Mark Knopfler and Emmylou Harris at Charter One Pavilion

By Mark Guarino   

The best duet partners in country music are typically partners in real life: George Jones and Tammy Wynette, Johnny Cash and June Carter, even Faith Hill and Tim McGraw. In songs that double as relationship talk, it’s better if the couple singing it has that familiarity and investment, or at least can fake it.   

That certain chemistry didn’t sparkle when Mark Knopfler and Emmylou Harris performed together Sunday at the Charter One Pavilion, located on Northerly Island. No one can fault the British rock guitarist and the seasoned country singer for not being a couple and indeed Knopfler’s husky whisper and Harris’ silken soprano are certainly in their own league. But their collaboration lacked playfulness and despite the fact that their voices met through a mixing board, there was little interaction on the stage.   

Their unusual pairing is due to “All the Roadrunning” (Nonesuch) and album of mostly Knopfler originals billed to both singers. The show featured most of the new album plus a few songs from their respective careers. The mood was somber, a tone both do very well. Knopfler sings in a voice best imagined for whispering in ears. Harris’ voice filters heartache like a broken dam, especially potent on songs like “Boulder to Birmingham,” where she sang, “The last time I felt like this/It was in the wilderness and the canyon was on fire/And I stood on the mountain in the night and I watched it burn.”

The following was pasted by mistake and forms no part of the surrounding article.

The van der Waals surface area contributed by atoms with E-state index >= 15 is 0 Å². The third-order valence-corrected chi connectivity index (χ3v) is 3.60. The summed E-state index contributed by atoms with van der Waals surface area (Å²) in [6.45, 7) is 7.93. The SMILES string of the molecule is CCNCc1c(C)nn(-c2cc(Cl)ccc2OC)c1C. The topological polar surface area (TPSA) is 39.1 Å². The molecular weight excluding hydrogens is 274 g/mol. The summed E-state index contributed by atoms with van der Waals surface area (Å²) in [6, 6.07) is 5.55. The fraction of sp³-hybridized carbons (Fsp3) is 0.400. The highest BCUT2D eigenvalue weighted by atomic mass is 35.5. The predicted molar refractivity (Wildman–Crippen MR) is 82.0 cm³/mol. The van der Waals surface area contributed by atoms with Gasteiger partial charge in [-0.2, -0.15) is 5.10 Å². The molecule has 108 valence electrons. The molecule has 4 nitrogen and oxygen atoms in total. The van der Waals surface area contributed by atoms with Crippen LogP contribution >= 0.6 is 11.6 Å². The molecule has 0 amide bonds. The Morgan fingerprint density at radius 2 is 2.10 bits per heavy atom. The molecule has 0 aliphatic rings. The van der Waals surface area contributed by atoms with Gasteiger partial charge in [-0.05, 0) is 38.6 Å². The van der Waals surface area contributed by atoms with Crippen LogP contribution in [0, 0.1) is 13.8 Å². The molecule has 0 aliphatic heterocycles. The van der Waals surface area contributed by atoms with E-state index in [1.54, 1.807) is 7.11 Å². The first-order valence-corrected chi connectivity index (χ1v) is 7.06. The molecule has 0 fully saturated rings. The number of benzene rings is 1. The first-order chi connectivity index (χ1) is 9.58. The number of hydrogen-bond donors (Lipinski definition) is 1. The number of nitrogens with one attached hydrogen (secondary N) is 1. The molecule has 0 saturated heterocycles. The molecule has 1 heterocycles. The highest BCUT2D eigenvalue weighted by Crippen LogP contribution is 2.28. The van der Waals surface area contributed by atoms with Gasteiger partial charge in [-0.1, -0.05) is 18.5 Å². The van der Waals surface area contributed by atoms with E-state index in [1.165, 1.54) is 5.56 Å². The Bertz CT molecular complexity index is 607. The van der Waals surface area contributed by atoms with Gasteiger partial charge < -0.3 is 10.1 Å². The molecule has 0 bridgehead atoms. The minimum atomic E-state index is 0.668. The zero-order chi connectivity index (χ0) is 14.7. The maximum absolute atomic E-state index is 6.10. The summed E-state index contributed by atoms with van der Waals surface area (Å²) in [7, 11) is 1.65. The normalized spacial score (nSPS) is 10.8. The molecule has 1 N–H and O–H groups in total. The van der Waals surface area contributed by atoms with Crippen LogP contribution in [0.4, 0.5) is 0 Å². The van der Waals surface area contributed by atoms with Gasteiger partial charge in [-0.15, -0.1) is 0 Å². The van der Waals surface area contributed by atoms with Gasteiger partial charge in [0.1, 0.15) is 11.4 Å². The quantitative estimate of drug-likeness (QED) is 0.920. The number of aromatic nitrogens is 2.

A six-member band created a frisky backdrop behind the two singers. The title duet from the new album incorporated Celtic fiddle and accordion, helping turn it into a waltz. But the blue tones of Knopfler’s guitar stole the night. In every way but obvious, Knopfler’s fluid and honeyed accents floated through each song, creating a constant mood of uncertainty and sadness.   

To his credit, he mostly ignored the reliable standards from his hitmaking days fronting Dire Straits. There was a sublime version of “Romeo and Juliet” and he and Harris closed the one-hour, 45-minute show with “Why Worry,” a Dire Straits obscurity transformed into a slow acoustic lament worthy of the Everly Brothers.   

Since her early days singing with the late Gram Parsons, Harris and entered many projects with many male vocal partners— Neil Young, Steve Earle, Elvis Costello, Ryan Adams, Beck — all injected with lively energy.   

This project is much more tame. On “This is Us,” she and Knopfler played the role of a married couple, flipping through photos and remembering their shared past. Both singers delivered on a dime, but the visual told a different story. “You and me and our memories,” they sang, while standing far apart from one another, not even framed close enough for a snapshot.

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